Sure, he successfully found a buyer who shared his quirky tastes, but in order to make the deal happen he had to slash the price to the extent that he lost massive amounts of cash. Will our current seller have to do the same?

Given current sales in this neighborhood, asking $424 per square foot isn't that far off. But, again, the key question is: Will this house require an Idiosyncrasy Discount to sell?


  1. Who'd have thought that the inside of that house could be WORSE than the outside! Was he just sick of using color by the time he got around to finishing off the inside? And nothing says 80's better than brass trimmed mirrored closet doors, tile counter tops, and gray bathroom fixtures!

  2. Another quirky place for sale, can be found at
    26 Castlebar Place, Alameda,CA94502.
    The inside of the house was designed to look like a cruise ship, circa 1980. Central stair way, oddly shaped "cabin" bedrooms, and a boat type galley. Price started at $2MM, now down to $1.8MM. Been off and on the market for around one year.
    Time to "head to the lifeboats!!"

  3. No one has any comments about this story?


    Bank of America halts all U.S. foreclosures
    Joins four other firms to announce freeze in the wake of documentation concerns

  4. Hey Mike, doesn't this just mean folks in foreclosure are going to be getting more free rent?

  5. Anon,

    Yep, but instead of spending every night sweating the Sheriff's knock at the door, they now have a GUARANTEED 90 days.

    Although I don't imagine people are suddenly going to strategically default who weren't planning on it anyway. Oh well, this is a big win for delinquent deadbeats.

  6. "big win for delinquent deadbeats" haha

    El Bee you crack me up.

    And anon, from what my moms was tellin me (she's a RE agent, though her knowledge is limited, ESPECIALLY compared to El Bee), this is going to have a HUGE impact on what homes are available, the interest rates, and future prices.

    Which brings me to another question...

    Does it matter -

    low interest rate/medium price


    medium interest rate/low price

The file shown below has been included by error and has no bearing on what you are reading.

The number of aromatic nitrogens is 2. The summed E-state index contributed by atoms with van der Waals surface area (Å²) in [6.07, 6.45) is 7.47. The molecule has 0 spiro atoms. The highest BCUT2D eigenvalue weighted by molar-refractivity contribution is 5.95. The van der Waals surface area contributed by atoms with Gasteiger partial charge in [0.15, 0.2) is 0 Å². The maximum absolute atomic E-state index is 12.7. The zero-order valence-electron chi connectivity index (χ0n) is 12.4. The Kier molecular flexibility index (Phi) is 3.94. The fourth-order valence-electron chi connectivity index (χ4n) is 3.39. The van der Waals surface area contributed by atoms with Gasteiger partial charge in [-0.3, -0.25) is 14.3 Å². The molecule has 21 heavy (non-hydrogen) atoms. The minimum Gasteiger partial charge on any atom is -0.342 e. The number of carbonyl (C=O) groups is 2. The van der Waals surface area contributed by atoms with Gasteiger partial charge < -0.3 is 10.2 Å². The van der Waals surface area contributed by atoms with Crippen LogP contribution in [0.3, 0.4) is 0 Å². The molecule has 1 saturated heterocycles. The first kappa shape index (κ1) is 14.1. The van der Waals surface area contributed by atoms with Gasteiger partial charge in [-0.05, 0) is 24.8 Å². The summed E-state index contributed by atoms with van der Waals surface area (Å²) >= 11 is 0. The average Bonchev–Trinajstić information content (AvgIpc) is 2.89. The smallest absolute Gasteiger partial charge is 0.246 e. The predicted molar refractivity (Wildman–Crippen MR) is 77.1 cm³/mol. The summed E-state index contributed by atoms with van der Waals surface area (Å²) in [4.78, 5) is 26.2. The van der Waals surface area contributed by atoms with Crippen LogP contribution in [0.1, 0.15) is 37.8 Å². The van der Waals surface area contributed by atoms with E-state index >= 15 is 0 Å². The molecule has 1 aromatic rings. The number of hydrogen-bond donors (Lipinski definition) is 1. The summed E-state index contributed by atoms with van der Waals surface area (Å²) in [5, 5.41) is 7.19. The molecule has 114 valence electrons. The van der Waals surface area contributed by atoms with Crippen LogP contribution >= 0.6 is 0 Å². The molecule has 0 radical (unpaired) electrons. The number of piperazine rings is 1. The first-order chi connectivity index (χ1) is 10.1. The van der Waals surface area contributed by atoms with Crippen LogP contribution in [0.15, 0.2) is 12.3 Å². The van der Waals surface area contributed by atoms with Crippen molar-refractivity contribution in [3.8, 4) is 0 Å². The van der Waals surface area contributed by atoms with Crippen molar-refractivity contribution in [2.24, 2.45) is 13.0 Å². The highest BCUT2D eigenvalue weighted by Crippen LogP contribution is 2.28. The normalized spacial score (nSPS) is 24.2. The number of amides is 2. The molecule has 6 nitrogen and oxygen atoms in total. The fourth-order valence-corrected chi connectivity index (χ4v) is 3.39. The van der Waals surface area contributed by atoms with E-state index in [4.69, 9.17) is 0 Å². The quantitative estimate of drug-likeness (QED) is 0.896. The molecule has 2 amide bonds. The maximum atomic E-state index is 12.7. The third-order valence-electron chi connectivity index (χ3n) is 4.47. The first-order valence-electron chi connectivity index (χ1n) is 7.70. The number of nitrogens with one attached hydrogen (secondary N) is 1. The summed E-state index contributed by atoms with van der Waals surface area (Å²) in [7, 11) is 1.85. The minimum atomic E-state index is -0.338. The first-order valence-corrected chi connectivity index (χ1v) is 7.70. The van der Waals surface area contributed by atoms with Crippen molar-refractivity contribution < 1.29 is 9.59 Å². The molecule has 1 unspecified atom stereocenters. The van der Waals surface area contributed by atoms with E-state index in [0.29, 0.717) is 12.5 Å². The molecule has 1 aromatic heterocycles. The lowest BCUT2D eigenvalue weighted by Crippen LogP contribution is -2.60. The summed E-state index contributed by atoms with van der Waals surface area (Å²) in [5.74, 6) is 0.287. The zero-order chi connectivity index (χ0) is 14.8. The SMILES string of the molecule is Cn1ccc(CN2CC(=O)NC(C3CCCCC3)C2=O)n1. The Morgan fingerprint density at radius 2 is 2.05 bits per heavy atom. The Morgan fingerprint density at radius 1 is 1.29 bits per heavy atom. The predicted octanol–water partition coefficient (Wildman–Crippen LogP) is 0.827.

Do both of these scenarios pretty much equal out?

  7. Mike,

    The theory is that low interest rates mean higher prices because people can finance more, and higher interest rates bring prices down because borrowing power is reduced.

    But in this government-subsidized world, who really knows.

    The best explanation I've heard is that if you want to buy a $400,000 house at 4%, you have to think about what kind of interest rate your future buyer will have. And since we will likely never see these 4% rates again in our lifetimes, you have to assume it will be higher.

    So therefore, if in 7 years the new buyer has a 7% or 8% interest rate (close to the historical average), he can finance much less, meaning the price has to come down to, say, $300,000. And you lose your butt.

    But, if you buy a cheap house at a really high interest rate you 1) Have more to write off, and 2) Can always refinance to a lower rate.

    But it's going to be a looooooooooooooooooooooooooooooooooooooooong time before rates go up enough to affect home prices. And I just want to get on with my life.

    But to be honest, these current rates (my buddy just refinanced a 30-year fixed at 4.1%. And rates may be even lower after QEII) are amazing and very enticing. And if you're planning on owning your property outright in 30 years (like I am) then it's probably a good idea to take advantage of these crazy low borrowing costs.

  8. Change this monstrosity into three 550-sf apartments and I bet you could make some money out of it.

    Is that something than can be done easily in this municipality, or are there reams of city-hall paperwork to stop you?

    Love this blog BTW!